Though we tend to date Jim Crow segregation laws as beginning in the late 1800s, near the end of chapter 31 Brent describes a trip on a segregated public conveyance. The experience takes place shortly after her arrival in Philadelphia in 1842. She muses that it was "the first chill" to her "enthusiasm about the Free States. Colored people were allowed to ride in a filthy box, behind white people, at the south, but there they were not required to pay for the privilege. It made me sad to find how the north aped the customs of slavery" (pp. 162–163). Most noticeably in regard to American law, she delivers through her own story a resounding indictment of the U.S. government for passing the 1850 Fugitive Slave Law. Jacobs titles chapter 40 "The Fugitive Slave Law" and uses that space to reflect on the injustice of the law. After her arrival in the North, her struggle continues because under the law she could be captured and returned to slavery. Jacobs writes that she and her brother spent most of their time together talking of the
distress brought on our oppressed people by the passage of this iniquitous law . . . What a disgrace to a city calling itself free, that inhabitants, guiltless of offence, and seeking to perform their duties conscientiously, should be condemned to live in such incessant fear, and have nowhere to turn for protection." (P. 191)
Her employer Cornelia Grinnell Willis purchased Harriet Jacobs from the Norcom family in 1852, ending Jacobs's fear of being captured and returned to slavery but leaving her with a sense of duty to Willis and anguish about the pecuniary means by which her freedom had been gained.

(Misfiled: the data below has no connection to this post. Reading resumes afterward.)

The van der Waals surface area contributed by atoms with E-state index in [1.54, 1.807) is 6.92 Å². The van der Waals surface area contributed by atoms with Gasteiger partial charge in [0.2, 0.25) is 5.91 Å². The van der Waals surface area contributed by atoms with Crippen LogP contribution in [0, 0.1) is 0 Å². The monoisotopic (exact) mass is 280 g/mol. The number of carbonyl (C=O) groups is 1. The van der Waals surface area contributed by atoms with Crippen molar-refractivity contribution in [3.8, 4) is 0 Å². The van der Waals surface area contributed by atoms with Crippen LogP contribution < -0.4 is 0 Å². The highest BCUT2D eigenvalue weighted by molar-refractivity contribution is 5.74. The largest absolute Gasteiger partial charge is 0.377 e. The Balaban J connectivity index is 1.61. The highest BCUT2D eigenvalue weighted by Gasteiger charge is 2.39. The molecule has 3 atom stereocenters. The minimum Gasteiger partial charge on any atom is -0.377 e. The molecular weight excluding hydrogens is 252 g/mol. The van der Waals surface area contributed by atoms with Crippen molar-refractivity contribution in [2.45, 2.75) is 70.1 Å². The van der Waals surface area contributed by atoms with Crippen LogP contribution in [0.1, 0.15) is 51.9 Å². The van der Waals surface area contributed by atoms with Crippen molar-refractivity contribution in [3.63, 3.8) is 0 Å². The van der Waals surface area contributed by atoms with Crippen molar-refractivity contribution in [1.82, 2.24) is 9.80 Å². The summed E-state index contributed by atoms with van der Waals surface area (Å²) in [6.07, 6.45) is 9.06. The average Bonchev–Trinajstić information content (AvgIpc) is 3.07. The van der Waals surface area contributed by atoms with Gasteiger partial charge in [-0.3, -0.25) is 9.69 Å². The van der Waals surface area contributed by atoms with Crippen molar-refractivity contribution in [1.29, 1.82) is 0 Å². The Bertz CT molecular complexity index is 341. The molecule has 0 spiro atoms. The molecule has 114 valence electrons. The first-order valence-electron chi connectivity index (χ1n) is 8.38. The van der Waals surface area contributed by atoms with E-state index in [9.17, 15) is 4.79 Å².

Though Harriet Ann Jacobs began her life in North Carolina slavery, she is now a member of the North Carolina Literary Hall of Fame. In 2004 Yellin published the biography Harriet Jacobs: A Life, which documents, among other things, Jacobs's decision process in regard to the form her narrative would take. Yellin presents and expands on the life represented in Incidents in three parts: "Hatty: Private Dreams of Freedom and a Home"; "Linda: Public Dreams of Freedom and a Home"; and "Mrs. Jacobs: Public Demands for Freedom and Homes." The first part focuses on Jacobs's life in North Carolina; the second part focuses on Incidents, the public document; and the third part represents Jacobs the author and activist in her personal, social, and political milieus beyond slavery and the Civil War. Harriet Jacobs: A Life thus expands richly on our portrait of Harriet Jacobs—both in her southern and northern milieus—and Incidents has become a staple text not only for courses in African American literature but also for courses in gender and women's studies and American history.
See alsoAutobiography; Compromise of 1850 and Fugitive Slave Law; Domestic Fiction; Female Authorship; Feminism; Narrative of the Life of Frederick Douglass;Slave Narratives; Slave Rebellions; Slavery